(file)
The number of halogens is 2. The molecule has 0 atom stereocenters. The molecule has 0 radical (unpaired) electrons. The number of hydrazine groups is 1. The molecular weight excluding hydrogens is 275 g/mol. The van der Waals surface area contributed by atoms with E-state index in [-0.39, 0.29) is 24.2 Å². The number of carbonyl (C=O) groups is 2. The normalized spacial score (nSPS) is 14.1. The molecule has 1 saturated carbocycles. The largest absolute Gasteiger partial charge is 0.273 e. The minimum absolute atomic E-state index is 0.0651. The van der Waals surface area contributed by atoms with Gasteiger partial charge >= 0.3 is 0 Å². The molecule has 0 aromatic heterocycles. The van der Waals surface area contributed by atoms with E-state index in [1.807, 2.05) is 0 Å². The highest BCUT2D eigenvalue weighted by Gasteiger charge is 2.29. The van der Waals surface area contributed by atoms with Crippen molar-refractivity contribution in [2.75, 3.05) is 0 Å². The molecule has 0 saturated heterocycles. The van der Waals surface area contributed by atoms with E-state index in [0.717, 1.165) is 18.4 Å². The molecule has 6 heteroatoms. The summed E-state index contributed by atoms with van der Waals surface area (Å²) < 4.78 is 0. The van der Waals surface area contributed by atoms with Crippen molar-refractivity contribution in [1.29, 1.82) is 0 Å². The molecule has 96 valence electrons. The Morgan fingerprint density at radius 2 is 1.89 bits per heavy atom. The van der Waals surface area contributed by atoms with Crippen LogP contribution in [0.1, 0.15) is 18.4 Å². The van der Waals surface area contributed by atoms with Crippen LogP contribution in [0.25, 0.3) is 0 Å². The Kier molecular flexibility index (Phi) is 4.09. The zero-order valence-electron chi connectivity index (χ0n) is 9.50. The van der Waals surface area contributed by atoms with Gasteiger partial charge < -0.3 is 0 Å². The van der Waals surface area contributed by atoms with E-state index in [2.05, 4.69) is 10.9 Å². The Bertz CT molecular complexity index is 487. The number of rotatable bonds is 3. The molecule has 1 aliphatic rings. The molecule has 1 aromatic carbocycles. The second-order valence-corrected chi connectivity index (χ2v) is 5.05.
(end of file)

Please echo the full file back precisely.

The number of halogens is 2. The molecule has 0 atom stereocenters. The molecule has 0 radical (unpaired) electrons. The number of hydrazine groups is 1. The molecular weight excluding hydrogens is 275 g/mol. The van der Waals surface area contributed by atoms with E-state index in [-0.39, 0.29) is 24.2 Å². The number of carbonyl (C=O) groups is 2. The normalized spacial score (nSPS) is 14.1. The molecule has 1 saturated carbocycles. The largest absolute Gasteiger partial charge is 0.273 e. The minimum absolute atomic E-state index is 0.0651. The van der Waals surface area contributed by atoms with Gasteiger partial charge >= 0.3 is 0 Å². The molecule has 0 aromatic heterocycles. The van der Waals surface area contributed by atoms with E-state index in [1.807, 2.05) is 0 Å². The highest BCUT2D eigenvalue weighted by Gasteiger charge is 2.29. The van der Waals surface area contributed by atoms with Crippen molar-refractivity contribution in [2.75, 3.05) is 0 Å². The molecule has 0 saturated heterocycles. The van der Waals surface area contributed by atoms with E-state index in [0.717, 1.165) is 18.4 Å². The molecule has 6 heteroatoms. The summed E-state index contributed by atoms with van der Waals surface area (Å²) < 4.78 is 0. The van der Waals surface area contributed by atoms with Crippen molar-refractivity contribution in [1.29, 1.82) is 0 Å². The molecule has 96 valence electrons. The Morgan fingerprint density at radius 2 is 1.89 bits per heavy atom. The van der Waals surface area contributed by atoms with Crippen LogP contribution in [0.1, 0.15) is 18.4 Å². The van der Waals surface area contributed by atoms with Crippen LogP contribution in [0.25, 0.3) is 0 Å². The Kier molecular flexibility index (Phi) is 4.09. The zero-order valence-electron chi connectivity index (χ0n) is 9.50. The van der Waals surface area contributed by atoms with Gasteiger partial charge < -0.3 is 0 Å². The van der Waals surface area contributed by atoms with E-state index in [2.05, 4.69) is 10.9 Å². The Bertz CT molecular complexity index is 487. The number of rotatable bonds is 3. The molecule has 1 aliphatic rings. The molecule has 1 aromatic carbocycles. The second-order valence-corrected chi connectivity index (χ2v) is 5.05.